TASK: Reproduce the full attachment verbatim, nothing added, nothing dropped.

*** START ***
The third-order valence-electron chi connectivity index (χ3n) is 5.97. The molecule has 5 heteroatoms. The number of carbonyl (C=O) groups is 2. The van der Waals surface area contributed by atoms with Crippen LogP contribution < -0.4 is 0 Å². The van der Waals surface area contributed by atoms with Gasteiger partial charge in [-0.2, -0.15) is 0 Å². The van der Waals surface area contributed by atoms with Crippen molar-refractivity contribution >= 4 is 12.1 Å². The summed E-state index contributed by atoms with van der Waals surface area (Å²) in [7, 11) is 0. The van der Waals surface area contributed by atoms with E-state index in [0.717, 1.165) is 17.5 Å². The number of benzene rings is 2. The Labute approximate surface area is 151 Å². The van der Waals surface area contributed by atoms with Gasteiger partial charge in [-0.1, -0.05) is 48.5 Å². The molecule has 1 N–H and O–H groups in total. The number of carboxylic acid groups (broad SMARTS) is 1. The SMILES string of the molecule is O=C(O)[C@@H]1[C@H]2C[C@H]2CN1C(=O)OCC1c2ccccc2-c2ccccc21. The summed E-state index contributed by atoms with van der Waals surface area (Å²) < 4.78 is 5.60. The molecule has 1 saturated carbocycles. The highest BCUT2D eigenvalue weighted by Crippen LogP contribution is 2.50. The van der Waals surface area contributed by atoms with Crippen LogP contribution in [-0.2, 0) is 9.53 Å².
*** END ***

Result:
The third-order valence-electron chi connectivity index (χ3n) is 5.97. The molecule has 5 heteroatoms. The number of carbonyl (C=O) groups is 2. The van der Waals surface area contributed by atoms with Crippen LogP contribution < -0.4 is 0 Å². The van der Waals surface area contributed by atoms with Gasteiger partial charge in [-0.2, -0.15) is 0 Å². The van der Waals surface area contributed by atoms with Crippen molar-refractivity contribution >= 4 is 12.1 Å². The summed E-state index contributed by atoms with van der Waals surface area (Å²) in [7, 11) is 0. The van der Waals surface area contributed by atoms with E-state index in [0.717, 1.165) is 17.5 Å². The number of benzene rings is 2. The Labute approximate surface area is 151 Å². The van der Waals surface area contributed by atoms with Gasteiger partial charge in [-0.1, -0.05) is 48.5 Å². The molecule has 1 N–H and O–H groups in total. The number of carboxylic acid groups (broad SMARTS) is 1. The SMILES string of the molecule is O=C(O)[C@@H]1[C@H]2C[C@H]2CN1C(=O)OCC1c2ccccc2-c2ccccc21. The summed E-state index contributed by atoms with van der Waals surface area (Å²) < 4.78 is 5.60. The molecule has 1 saturated carbocycles. The highest BCUT2D eigenvalue weighted by Crippen LogP contribution is 2.50. The van der Waals surface area contributed by atoms with Crippen LogP contribution in [-0.2, 0) is 9.53 Å².